|Loveland - Oct. 2, 2007
As the Loveland City Council prepared to pass a 2008 budget that relies heavily on projected growth
and increasing revenues, Councilman Walt Skowron asked his colleagues to reconsider passing the
2008 budget in early October but instead wait until December when spending trends (thus city tax
revenues) could be better forecasted.
Skowron pleaded with his colleagues to consider a delay that will not impact the city in anyway but
instead allow the Council the opportunity to pass on the budget when the forecasts can be better
calibrated given the normal upswing of shopping that occurs in November and December.
He noted that 40% of world economists are projecting a worldwide recession and that Northern
Colorado is already experiencing many property foreclosures. He discussed the recent decline of the
U.S. Dollar in foreign markets and other negative national economic trends. Skowron's beef wasn't
the actual figures in the budget but instead the prudence of passing it too soon before next year's
revenues to the city could be accurately forecasted given larger economic events that are outside of
the control of Loveland's City Council.
Skowron noted that a number of foreclosed homes in the area have not been selling thus increasing
the inventory of empty homes in Loveland. Skowron stated, "only heavily discounted foreclosed
homes sell in Loveland anymore."
He asked his colleagues "are we on an island where we are immune from all these national
Mayor Larry Walsh responded, "I disagree with that in some respect, we are on an island, you talk
globally but locally things are fine." Mayor Pro Tem Pielin added, "You were the one who brought
the book to us and said we need a 6% reserve. It is a fairly flat budget [that] we can adjust.
Skowron defended his position by questioning upcoming decisions still not made regarding fire
services and other city obligations that may increase in cost thus busting the current budget as
proposed. In addition, Skowron mentioned Berthoudâ€™s financial problems and complained that
"everyone is forming library districts." Library districts are among the schemes used by local
governments to off-load spending obligations onto the taxpayers when revenues cannot meet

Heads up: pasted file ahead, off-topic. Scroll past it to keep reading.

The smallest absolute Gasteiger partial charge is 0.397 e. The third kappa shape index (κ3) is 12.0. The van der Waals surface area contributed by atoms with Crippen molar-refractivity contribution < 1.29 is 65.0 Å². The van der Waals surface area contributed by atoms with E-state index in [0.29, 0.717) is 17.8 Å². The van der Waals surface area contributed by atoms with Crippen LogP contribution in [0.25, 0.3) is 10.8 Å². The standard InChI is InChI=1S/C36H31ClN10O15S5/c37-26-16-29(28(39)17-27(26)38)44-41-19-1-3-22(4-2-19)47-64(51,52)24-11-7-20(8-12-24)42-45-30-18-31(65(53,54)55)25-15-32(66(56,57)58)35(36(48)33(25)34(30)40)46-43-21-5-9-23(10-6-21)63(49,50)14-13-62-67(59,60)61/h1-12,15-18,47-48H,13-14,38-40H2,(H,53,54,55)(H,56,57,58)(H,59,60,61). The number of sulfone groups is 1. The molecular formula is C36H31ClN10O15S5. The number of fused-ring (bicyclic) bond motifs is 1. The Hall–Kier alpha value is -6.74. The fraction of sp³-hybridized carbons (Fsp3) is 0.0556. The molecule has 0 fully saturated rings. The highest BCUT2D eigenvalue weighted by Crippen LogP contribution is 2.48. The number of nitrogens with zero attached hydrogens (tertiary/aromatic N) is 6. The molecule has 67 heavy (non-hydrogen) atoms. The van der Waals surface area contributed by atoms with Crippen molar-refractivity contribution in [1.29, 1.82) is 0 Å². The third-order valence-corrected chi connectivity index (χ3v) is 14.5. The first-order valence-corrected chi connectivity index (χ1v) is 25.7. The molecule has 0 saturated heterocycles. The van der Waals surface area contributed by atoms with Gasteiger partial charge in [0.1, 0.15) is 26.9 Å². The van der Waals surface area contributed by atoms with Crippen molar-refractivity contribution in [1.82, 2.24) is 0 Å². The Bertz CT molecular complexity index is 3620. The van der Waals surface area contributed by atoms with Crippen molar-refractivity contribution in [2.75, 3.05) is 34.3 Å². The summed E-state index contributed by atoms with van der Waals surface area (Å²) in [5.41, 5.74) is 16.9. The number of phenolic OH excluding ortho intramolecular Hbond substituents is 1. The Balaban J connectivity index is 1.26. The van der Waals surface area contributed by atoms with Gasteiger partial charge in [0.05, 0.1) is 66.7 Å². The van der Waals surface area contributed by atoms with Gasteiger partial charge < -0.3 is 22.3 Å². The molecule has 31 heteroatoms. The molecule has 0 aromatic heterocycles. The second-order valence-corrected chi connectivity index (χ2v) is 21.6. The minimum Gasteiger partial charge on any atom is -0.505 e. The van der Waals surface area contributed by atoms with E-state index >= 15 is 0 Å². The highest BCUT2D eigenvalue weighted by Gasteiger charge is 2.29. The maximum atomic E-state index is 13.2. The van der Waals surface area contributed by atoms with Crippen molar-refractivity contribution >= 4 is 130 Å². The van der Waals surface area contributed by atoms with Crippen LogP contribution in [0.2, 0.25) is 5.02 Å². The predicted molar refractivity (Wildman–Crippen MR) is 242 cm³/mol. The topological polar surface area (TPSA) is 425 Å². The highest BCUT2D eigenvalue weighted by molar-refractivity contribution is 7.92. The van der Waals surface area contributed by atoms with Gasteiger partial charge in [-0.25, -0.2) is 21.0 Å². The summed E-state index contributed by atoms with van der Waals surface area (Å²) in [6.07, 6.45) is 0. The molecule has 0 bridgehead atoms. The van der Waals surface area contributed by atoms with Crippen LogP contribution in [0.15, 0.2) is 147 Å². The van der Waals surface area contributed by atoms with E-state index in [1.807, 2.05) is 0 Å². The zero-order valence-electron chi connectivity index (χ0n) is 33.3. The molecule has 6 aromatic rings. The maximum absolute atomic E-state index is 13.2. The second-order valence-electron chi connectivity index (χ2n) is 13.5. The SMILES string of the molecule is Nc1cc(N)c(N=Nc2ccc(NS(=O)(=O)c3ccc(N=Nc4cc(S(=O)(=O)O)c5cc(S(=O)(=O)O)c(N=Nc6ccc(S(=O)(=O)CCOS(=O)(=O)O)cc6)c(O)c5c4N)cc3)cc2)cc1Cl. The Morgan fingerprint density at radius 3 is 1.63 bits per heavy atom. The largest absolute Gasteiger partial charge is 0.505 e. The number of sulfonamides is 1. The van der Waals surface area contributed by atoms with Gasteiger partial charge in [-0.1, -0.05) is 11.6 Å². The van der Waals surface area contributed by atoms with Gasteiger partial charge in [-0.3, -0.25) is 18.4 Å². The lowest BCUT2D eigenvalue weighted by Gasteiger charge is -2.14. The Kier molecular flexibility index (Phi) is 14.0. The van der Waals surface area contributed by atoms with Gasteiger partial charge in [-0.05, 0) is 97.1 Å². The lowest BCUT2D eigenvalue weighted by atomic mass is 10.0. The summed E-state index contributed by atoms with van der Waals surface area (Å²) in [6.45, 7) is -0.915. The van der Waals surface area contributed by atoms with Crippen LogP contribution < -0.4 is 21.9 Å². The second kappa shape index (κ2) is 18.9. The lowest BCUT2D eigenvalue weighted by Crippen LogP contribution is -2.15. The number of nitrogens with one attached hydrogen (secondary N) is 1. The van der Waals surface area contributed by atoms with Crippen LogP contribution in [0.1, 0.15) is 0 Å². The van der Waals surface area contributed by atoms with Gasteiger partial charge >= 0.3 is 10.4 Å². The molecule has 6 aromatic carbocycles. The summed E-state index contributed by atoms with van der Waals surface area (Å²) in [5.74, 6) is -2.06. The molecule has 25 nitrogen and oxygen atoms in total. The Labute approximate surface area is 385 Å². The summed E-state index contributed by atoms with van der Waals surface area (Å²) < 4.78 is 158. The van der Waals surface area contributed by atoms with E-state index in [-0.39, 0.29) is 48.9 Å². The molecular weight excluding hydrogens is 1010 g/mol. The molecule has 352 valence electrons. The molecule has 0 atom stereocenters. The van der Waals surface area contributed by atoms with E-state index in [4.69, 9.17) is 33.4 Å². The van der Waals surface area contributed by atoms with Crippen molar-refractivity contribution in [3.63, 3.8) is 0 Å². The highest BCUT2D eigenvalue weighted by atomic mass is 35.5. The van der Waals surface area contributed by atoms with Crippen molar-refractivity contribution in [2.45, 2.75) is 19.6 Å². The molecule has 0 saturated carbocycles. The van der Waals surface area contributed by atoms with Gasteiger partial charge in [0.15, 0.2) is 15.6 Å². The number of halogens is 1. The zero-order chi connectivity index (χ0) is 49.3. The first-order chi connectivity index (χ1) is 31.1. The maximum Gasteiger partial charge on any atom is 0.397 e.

Normally quiet, Councilman Steve Dozier added his two cents by saying several times "the budget
document is a very liquid document" inferring the Council could change spending obligation instantly
if revenues do not meet budget projections in 2008.
Councilman Larry Heckel piled on by saying, "I kind of like you but you need to stop discouraging
the community with your comments ' we are an island.'" He promised, "by this time next year
everything will be very different."
Jan Brown also responded, "I moved here in 1985 when there really was a recession. I moved from
Nebraska where there really was a recession - in more ways than one. We are so far ahead of the
communities around us Loveland has done an excellent job. We ARE an island."
Perhaps the most sympathetic comments came from Councilman Daryl Klassen who reminisced
about a League of Cities meeting attended in Reno where they provided elected officials a course
entitled, "Guarding the Pocket Book." He stated, "I will adopt the budget with the caveat that we be
poised for early detection, as long as Council is aware of measures taken to look for early signs of
Mayor Walsh concluded the discussion by stating "our neighbors 10 miles to the North (indicating Ft.
Collins) didn't make tough decisions when they had falling revenue and now are faced with a deficit."
In the end, Council passed the proposed budget unanimously without taking a second look at the
projections or spending outlays.
|Council Ignores Cautions by Colleague of
Potential Recession Ahead
|Councilman Walt Skowron asks his
colleagues, "Are we on an island where we
are immune from all these national
|Councilman Larry Heckel responds
"You need to stop discouraging the
community with your comments - we are an